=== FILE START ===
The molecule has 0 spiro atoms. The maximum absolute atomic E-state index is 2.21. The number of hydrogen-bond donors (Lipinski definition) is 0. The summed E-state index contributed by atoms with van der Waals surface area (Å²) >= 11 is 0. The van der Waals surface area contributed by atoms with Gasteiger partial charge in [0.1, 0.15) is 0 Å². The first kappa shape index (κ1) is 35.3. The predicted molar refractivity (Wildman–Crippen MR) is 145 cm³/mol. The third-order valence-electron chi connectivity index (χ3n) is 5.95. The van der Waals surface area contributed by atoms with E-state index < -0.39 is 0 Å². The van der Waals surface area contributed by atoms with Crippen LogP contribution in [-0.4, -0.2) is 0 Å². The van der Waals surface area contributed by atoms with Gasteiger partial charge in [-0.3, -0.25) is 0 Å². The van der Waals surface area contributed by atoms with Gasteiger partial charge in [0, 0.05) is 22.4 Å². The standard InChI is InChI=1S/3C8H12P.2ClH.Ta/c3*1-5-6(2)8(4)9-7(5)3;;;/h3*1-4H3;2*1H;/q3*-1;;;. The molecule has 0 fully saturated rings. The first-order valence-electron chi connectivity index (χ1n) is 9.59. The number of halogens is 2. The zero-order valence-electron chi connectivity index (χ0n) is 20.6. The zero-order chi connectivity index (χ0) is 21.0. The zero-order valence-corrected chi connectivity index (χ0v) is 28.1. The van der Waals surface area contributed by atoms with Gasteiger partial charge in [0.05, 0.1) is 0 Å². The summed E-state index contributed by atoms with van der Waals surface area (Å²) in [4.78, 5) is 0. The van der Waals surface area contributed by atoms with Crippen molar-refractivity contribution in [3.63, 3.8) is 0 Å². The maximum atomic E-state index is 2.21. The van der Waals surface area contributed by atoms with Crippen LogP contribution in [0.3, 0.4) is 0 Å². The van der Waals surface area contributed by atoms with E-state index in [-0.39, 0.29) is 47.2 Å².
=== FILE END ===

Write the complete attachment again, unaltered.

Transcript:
The molecule has 0 spiro atoms. The maximum absolute atomic E-state index is 2.21. The number of hydrogen-bond donors (Lipinski definition) is 0. The summed E-state index contributed by atoms with van der Waals surface area (Å²) >= 11 is 0. The van der Waals surface area contributed by atoms with Gasteiger partial charge in [0.1, 0.15) is 0 Å². The first kappa shape index (κ1) is 35.3. The predicted molar refractivity (Wildman–Crippen MR) is 145 cm³/mol. The third-order valence-electron chi connectivity index (χ3n) is 5.95. The van der Waals surface area contributed by atoms with E-state index < -0.39 is 0 Å². The van der Waals surface area contributed by atoms with Crippen LogP contribution in [-0.4, -0.2) is 0 Å². The van der Waals surface area contributed by atoms with Gasteiger partial charge in [-0.3, -0.25) is 0 Å². The van der Waals surface area contributed by atoms with Gasteiger partial charge in [0, 0.05) is 22.4 Å². The standard InChI is InChI=1S/3C8H12P.2ClH.Ta/c3*1-5-6(2)8(4)9-7(5)3;;;/h3*1-4H3;2*1H;/q3*-1;;;. The molecule has 0 fully saturated rings. The first-order valence-electron chi connectivity index (χ1n) is 9.59. The number of halogens is 2. The zero-order valence-electron chi connectivity index (χ0n) is 20.6. The zero-order chi connectivity index (χ0) is 21.0. The zero-order valence-corrected chi connectivity index (χ0v) is 28.1. The van der Waals surface area contributed by atoms with Gasteiger partial charge in [0.05, 0.1) is 0 Å². The summed E-state index contributed by atoms with van der Waals surface area (Å²) in [4.78, 5) is 0. The van der Waals surface area contributed by atoms with Crippen molar-refractivity contribution in [3.63, 3.8) is 0 Å². The maximum atomic E-state index is 2.21. The van der Waals surface area contributed by atoms with Crippen LogP contribution in [0.3, 0.4) is 0 Å². The van der Waals surface area contributed by atoms with E-state index in [-0.39, 0.29) is 47.2 Å².